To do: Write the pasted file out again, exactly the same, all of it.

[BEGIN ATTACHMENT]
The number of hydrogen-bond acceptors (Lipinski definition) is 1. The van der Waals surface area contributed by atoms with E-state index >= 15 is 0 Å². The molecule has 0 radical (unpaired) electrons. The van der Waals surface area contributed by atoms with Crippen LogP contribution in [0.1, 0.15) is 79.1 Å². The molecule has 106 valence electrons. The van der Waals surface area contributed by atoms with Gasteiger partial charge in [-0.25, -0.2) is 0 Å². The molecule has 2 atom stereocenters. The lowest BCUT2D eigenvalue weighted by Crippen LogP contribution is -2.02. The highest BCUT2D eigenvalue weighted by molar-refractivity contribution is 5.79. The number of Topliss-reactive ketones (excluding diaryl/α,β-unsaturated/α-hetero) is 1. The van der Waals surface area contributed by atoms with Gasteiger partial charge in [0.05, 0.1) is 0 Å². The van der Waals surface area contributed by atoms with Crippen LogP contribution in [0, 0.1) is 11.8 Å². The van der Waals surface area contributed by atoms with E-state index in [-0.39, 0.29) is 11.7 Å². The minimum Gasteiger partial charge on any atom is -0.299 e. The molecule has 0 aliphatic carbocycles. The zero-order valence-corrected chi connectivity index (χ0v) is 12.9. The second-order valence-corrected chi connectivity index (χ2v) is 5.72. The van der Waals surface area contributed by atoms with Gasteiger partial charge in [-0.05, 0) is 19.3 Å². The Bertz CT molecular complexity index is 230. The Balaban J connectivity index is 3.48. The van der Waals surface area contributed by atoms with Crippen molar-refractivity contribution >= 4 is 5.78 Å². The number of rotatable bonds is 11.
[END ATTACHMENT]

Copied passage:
The number of hydrogen-bond acceptors (Lipinski definition) is 1. The van der Waals surface area contributed by atoms with E-state index >= 15 is 0 Å². The molecule has 0 radical (unpaired) electrons. The van der Waals surface area contributed by atoms with Crippen LogP contribution in [0.1, 0.15) is 79.1 Å². The molecule has 106 valence electrons. The van der Waals surface area contributed by atoms with Gasteiger partial charge in [-0.25, -0.2) is 0 Å². The molecule has 2 atom stereocenters. The lowest BCUT2D eigenvalue weighted by Crippen LogP contribution is -2.02. The highest BCUT2D eigenvalue weighted by molar-refractivity contribution is 5.79. The number of Topliss-reactive ketones (excluding diaryl/α,β-unsaturated/α-hetero) is 1. The van der Waals surface area contributed by atoms with Gasteiger partial charge in [0.05, 0.1) is 0 Å². The van der Waals surface area contributed by atoms with Crippen LogP contribution in [0, 0.1) is 11.8 Å². The van der Waals surface area contributed by atoms with E-state index in [-0.39, 0.29) is 11.7 Å². The minimum Gasteiger partial charge on any atom is -0.299 e. The molecule has 0 aliphatic carbocycles. The zero-order valence-corrected chi connectivity index (χ0v) is 12.9. The second-order valence-corrected chi connectivity index (χ2v) is 5.72. The van der Waals surface area contributed by atoms with Gasteiger partial charge in [-0.05, 0) is 19.3 Å². The Bertz CT molecular complexity index is 230. The Balaban J connectivity index is 3.48. The van der Waals surface area contributed by atoms with Crippen molar-refractivity contribution >= 4 is 5.78 Å². The number of rotatable bonds is 11.